The young Afghan attackers are saying, yes, that they have no impulse control, that their hormones are raging, and that they hate themselves and the world—but most especially, that they will not tolerate women who are happy, confident and feeling safe in public spaces. They are saying that they have no intention of respecting law, custom, public opinion, local values or common decency, all of which they hate so much that they are ready to put their own lives, their constructive futures and their freedom on the line for the satisfaction of inflicting damage.
Which brings me to a final theory being vented in Austria: that these destructive, crazed young men are being intentionally infiltrated into western Europe to wreak havoc: to take away the freedom and security of women; change patterns of behavior; deepen the rifts between liberals, who continue to defend and find excuses, and a right wing that calls for harsh measures and violent responses; to inflict high costs and aggravation on courts and judicial systems and generally make a mess of things.
For the record, I am not convinced that there is a deliberate plan behind this, but I do agree that angry and unstable young men are susceptible to destructive paths. Those paths can lead to ideological extremism and terrorism, or to the formation of gangs and packs that attack, harm and destroy. As we have seen, presently many of their attacks are inept and easily blocked by random civilian passersby. But they will get more skillful over time, and Europe had best develop a defense against them.
What to do? The necessary measures, I think, are obvious.
Anyone convicted of a felony or any kind of sexual crime should be immediately deported, and that consequence should be made known to new arrivals as part of their initial orientation. This is the only way to stop the accelerating problem. (Doing so will, of course, require changes to European law.)
Read the entire article in The National Interest.
Dr. Cheryl Benard was program director of the Initiative for Middle Eastern Youth and the Alternative Strategies Initiative within the RAND Corporation's National Security Research Division.
Suffers from «Suspended Communities»
04.07.2017. The imperative of integrating immigrant communities in Europe into their host nation's cultures has taken on a new urgency. Thus begins Andrew A. Michta his article Europe's "Suspended Communities":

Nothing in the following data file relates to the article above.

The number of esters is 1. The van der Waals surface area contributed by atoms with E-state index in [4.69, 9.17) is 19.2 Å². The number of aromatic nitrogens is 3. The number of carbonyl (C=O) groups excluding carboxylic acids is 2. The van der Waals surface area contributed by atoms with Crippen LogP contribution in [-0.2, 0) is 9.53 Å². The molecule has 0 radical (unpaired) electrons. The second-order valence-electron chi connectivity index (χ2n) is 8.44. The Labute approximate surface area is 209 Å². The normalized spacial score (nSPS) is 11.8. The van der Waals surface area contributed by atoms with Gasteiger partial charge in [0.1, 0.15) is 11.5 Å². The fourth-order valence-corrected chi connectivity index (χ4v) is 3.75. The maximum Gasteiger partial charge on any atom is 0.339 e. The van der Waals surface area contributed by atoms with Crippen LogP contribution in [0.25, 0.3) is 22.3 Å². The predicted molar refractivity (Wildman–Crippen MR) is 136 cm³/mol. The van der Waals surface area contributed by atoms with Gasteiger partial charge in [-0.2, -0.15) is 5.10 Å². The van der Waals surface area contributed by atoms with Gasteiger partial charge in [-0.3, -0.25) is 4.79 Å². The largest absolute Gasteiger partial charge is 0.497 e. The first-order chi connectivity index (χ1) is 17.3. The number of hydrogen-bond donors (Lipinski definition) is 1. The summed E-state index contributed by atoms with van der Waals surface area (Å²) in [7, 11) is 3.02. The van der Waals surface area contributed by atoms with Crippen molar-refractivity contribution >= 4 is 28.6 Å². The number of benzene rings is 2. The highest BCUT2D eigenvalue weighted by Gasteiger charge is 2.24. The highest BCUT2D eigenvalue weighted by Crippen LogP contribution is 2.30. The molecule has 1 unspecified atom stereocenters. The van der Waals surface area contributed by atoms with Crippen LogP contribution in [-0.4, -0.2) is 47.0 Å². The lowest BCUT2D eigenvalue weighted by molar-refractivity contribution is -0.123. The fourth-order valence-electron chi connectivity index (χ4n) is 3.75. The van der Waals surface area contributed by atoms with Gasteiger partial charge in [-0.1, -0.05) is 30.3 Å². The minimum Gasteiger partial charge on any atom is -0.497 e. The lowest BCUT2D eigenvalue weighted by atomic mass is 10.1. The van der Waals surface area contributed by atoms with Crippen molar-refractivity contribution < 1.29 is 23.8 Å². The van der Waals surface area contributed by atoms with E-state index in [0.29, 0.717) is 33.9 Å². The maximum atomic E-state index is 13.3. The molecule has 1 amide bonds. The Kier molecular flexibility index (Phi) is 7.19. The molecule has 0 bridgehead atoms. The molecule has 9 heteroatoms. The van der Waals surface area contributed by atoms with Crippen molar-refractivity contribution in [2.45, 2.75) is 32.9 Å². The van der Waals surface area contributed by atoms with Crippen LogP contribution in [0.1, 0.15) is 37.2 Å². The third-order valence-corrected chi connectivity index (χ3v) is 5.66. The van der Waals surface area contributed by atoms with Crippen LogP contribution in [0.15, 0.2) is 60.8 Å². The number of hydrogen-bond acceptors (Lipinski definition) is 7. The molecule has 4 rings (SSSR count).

The deepening public anxiety in the wake of the escalating wave of terror attacks across Europe is only the most visible manifestation of immigration policies gone wrong. Along with the worry has come a crisis of public confidence in elites' ability to govern, which has fueled the rejection of establishment political parties and the liberal elite consensus. At the core, the public anger is driven by a justifiable fear that unless governments undertake an urgent course correction on immigration policy the most rudimentary security of European societies will be compromised. With each jihadist attack, the official reassurances that governments are doing their best to stop the violence ring more and more hollow, as do the hair-splitting debates over what constitutes "extremist ideology."
The root causes of the accelerating jihadist terror wave across Europe are not economic inequality, racism, or Islamophobia—the usual shibboleths invoked after a terrorist attack. But while radical Islam provides the ideological rationale for jihadist terror, another important enabler is the emergence of an increasingly permanent chain of "suspended communities" nesting within nations throughout the West. As these ethnic and cultural enclaves consolidate, they also grow more and more disconnected from the national community, with daily business transactions often being the dominant form of contact maintained with the larger host nation.